Trim Underperforming Products From Your Store's Shelves

Most outdoors retailers have a "Sale!" or "Bargain!" bin to help move old merchandise. Now's the time to trim what's on the shelves and tighten up.

Trim Underperforming Products From Your Store's Shelves

If you added products that are not performing well, perhaps fishing items to try to tap into extra sales, now might be the time to have a blowout sale and readjust your strategy. (Photo: Alan Clemons)

One thing the COVID-19 pandemic has done for companies and retailers is force them to rethink strategies about what's on the shelf.

Having inventory that doesn't sell is not good at any time. Moving underperforming or out-of-season merchandise is nothing new. Sales bins, holiday blowouts, Black Friday deals, "Everything Must Go!" wipeouts and even the good ol' Dollar Table where everything's a buck are common strategies.

But even with those tried-and-true methods buyers still see bins they pick through, maybe find an old lure or riflescope or shirt, and they ignore the rest. The next time they're in the shop that same stuff is there. And the next, and the next and so on.

I always dig through the bargain bins and Dollar Tables, especially for fishing lures and camo. I've found certain lures that I like marked down to get rid of them and I buy all of them. I keep a go-bag of clothes in  my truck, and cheap camo gets the nod for a quick hunt or if I forget something. 

But now, it's essential to have the best available items that will generate revenue in your stores. And that means getting rid of the underperforming products to make room for what you know will sell.

Wait, What?

How do you do that? By literally removing products that don't sell. That sounds radical but these are somewhat radical times. You won't be the only company or retailer doing this, too.

The Wall Street Journal reported that some IGA grocery stores now offer four brands of toilet paper whereas pre-corona its 1,100 stores had about  40 varieties. Harley Davidson has cut some of its models. Outback Steakhouse trimmed 40 percent of its menu and is considering doing more.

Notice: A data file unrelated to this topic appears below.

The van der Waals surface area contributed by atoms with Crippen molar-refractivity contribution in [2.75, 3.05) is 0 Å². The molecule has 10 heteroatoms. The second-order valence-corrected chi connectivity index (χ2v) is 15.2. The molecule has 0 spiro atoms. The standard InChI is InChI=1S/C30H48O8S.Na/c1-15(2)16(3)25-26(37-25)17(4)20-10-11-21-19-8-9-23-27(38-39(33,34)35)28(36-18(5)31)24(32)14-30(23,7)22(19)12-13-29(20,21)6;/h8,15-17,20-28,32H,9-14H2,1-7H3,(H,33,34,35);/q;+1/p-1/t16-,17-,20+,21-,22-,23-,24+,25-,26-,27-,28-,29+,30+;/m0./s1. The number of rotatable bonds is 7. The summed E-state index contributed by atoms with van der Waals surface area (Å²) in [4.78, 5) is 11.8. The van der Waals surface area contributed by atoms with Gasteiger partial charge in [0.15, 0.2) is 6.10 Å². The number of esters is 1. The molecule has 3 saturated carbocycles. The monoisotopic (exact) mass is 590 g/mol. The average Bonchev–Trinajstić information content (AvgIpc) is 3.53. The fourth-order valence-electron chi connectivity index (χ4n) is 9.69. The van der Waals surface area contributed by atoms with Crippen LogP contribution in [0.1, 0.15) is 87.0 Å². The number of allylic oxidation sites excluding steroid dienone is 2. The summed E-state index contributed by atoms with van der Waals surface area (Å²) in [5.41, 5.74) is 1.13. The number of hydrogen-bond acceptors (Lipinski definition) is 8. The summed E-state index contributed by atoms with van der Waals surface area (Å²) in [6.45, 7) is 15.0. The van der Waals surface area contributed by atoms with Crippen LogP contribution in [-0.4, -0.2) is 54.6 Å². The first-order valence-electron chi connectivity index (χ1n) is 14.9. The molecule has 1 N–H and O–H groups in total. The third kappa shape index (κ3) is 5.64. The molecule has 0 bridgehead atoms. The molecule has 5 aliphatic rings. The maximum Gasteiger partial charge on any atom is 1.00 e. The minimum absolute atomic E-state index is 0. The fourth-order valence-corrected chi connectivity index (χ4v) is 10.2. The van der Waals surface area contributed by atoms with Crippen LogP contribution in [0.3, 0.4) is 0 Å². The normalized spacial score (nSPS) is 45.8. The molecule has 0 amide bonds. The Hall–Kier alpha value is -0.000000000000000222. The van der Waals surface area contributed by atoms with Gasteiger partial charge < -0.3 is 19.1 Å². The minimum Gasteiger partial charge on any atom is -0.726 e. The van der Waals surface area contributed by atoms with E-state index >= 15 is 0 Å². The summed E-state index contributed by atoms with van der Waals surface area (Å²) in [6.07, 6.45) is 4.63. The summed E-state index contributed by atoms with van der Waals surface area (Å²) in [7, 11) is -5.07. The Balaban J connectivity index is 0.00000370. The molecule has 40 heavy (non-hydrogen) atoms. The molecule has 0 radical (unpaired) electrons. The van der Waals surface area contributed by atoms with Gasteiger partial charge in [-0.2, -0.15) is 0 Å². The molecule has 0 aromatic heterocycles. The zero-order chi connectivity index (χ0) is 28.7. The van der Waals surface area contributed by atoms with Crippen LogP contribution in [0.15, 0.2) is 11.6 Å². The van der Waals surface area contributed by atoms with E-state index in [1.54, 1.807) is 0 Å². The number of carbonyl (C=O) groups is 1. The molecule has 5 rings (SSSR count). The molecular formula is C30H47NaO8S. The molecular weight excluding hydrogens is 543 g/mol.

Bombardier Recreational Products has ended production of Evinrude E-TEC and E-TEC G2 outboard engines. Remington reportedly is amid possible bankruptcy restructuring and purchase (out of bankruptcy) by the Navajo Nation, which could make major changes to its models. Remington already has put DPMS and Bushmaster in dormancy.

Those are major companies with giant sums of money, you might argue. But everything is relative. And when you're sitting on a batch of items gathering dust, it's time to make changes.

The first thing to do is look at what is selling well and what is just sitting there doing nothing. That means walking through yours store, talking with your employees and checking your sales records. Some things may not be hard to figure out. Others, perhaps, you haven't thought about or realized how long they'd been on a shelf with a  price that a buyer wouldn't dream of paying.

Obviously you have to look at what the items cost you and what you want out of it. But something is better than nothing, right? A few dollars is better than zero dollars. Remember the Dollar Table? Crazy's Eddie's Outdoor Blowout Extravaganza might not be a bad idea, too.

A few years ago in Illinois on a deer hunt we stopped by Scheels All Sports. As we were wandering around the store I spotted a bin of blaze orange caps for $5 each with the store logo. They fit well and I liked it. Remember my truck go-bag? I bought four caps.

And I remember years ago a tackle shop in south Alabama that sponsored a late summer fishing tournament for grinnel. Yes, grinnel, also known as mudfish, choupique and bowfin. The shop put on its big sale table some of the ugliest lures that didn't sell. The store got some name recognition with the tournament, anglers caught bunches of mean grinnel, and the store racked up sales. Win, win.

The Scheels cap sale table was a cheap marketing stragety but it worked. Mark's Outdoors in Birmingham did the same thing for years with inexpensive cotton t-shirts. The point is that the price is low enough that instead of me thinking about buying one, I'm thinking about buying four or five. If I lose it or it gets dirty, big deal. If I get two or three years (or more) out of a $5 cap or shirt, that's a bargain. And the store got my money.

Whether you have grips and stocks, ammo, lures, camouflage, old deer scents, arrows or other items, don't let it collect dust. You're not running an antique store. Make a change and generate sales.


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